Quantitative measurements of stable isotopes have been used extensively in the fields of biology, ecology, geology as well as in forensic investigation and identification (Hobson 1999, Ehleringer & Matheson 2007). The use of natural abundance of isotope variation as geographic tracers has also been established to determine the provenance of food commodities, such as beef, dairy products and beverages (Kelly et al. 2005). Stable isotope analysis of light elements, especially of hydrogen, carbon and oxygen isotopic ratios is applied for food authenticity control for more than 20 years (Bauer-Christoph et al. 1997). Those methods rely on a database of authentic samples, which can be used for the comparison of data from commercial products with them.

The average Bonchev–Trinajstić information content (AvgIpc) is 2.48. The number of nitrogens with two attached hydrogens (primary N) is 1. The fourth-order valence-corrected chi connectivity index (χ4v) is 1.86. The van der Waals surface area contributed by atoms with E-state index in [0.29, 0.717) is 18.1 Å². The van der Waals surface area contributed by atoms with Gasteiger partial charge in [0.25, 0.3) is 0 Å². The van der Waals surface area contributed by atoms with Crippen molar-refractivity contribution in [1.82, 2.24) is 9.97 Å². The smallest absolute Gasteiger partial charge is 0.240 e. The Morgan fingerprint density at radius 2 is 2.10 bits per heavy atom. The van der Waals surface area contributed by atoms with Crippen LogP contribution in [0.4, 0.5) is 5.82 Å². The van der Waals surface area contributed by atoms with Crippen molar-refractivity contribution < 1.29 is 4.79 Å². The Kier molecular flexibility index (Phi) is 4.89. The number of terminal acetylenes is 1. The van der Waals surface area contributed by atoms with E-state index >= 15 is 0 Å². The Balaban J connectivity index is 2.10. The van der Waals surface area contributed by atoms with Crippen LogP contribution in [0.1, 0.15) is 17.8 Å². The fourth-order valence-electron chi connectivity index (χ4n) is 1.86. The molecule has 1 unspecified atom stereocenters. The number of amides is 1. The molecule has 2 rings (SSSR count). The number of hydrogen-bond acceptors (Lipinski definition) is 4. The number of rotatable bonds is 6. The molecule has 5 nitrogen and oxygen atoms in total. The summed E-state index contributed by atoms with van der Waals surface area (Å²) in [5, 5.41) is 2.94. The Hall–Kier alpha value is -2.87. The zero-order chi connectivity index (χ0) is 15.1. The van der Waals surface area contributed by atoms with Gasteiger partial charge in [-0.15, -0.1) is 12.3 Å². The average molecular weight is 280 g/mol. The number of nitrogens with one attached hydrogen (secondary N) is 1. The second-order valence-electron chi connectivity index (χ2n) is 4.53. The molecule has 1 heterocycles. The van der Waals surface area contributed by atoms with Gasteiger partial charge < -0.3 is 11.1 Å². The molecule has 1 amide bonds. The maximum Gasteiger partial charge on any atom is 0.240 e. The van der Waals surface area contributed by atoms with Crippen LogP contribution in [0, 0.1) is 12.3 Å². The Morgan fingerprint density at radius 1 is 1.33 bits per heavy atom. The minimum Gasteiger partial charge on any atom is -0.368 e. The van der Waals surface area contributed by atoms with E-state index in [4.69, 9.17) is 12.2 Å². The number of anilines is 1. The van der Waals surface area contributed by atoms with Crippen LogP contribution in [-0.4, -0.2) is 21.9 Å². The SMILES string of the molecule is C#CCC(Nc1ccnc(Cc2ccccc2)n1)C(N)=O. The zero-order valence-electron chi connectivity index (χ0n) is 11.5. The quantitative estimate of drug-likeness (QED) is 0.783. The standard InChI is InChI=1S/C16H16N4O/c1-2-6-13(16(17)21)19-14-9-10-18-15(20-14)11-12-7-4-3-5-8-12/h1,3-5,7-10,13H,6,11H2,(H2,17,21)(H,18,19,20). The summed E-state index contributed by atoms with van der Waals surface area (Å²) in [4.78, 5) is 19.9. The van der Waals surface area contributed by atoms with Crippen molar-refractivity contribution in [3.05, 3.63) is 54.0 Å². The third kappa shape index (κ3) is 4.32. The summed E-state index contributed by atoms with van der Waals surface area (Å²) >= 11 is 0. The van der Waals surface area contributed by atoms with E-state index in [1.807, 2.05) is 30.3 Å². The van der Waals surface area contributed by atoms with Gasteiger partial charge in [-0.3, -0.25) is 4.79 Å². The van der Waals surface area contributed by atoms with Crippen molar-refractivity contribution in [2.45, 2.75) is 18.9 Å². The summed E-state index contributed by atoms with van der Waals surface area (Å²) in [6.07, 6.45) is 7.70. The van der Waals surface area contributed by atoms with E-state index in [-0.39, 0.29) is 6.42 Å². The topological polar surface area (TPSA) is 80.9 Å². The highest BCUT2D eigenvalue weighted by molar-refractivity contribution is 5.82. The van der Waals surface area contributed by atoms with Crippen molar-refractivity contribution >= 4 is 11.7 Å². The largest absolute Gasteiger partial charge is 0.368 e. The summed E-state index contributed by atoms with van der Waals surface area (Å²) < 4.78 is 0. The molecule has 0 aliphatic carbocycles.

Different isotopes in elephant tusks have also been evaluated and used to determine the geographic source of ivory (Van der Merwe et al. 1988, Vogel et al. 1990). Although some of the tested isotopic systems showed a clear distinction between several different populations of the African elephant (Van der Merwe et al. 1990, Cerling et al. 1999, 2003), past sampling effort was reportedly low and the metrics did not fully incorporate the natural variability into the subsequent summary statistics (Jackson et al. 2011).
The data stored in www.ivoryid.org derived from a newly collected, unprecedentedly large and unique sample set (715 samples) of elephant ivory (Loxodonta africana, Elephas maximus) throughout the species’ range of distribution in Africa and Asia. These new data were used to construct a nominal assignment framework with a focus on Africa, aiming to predict the provenance of ivory of unknown origin.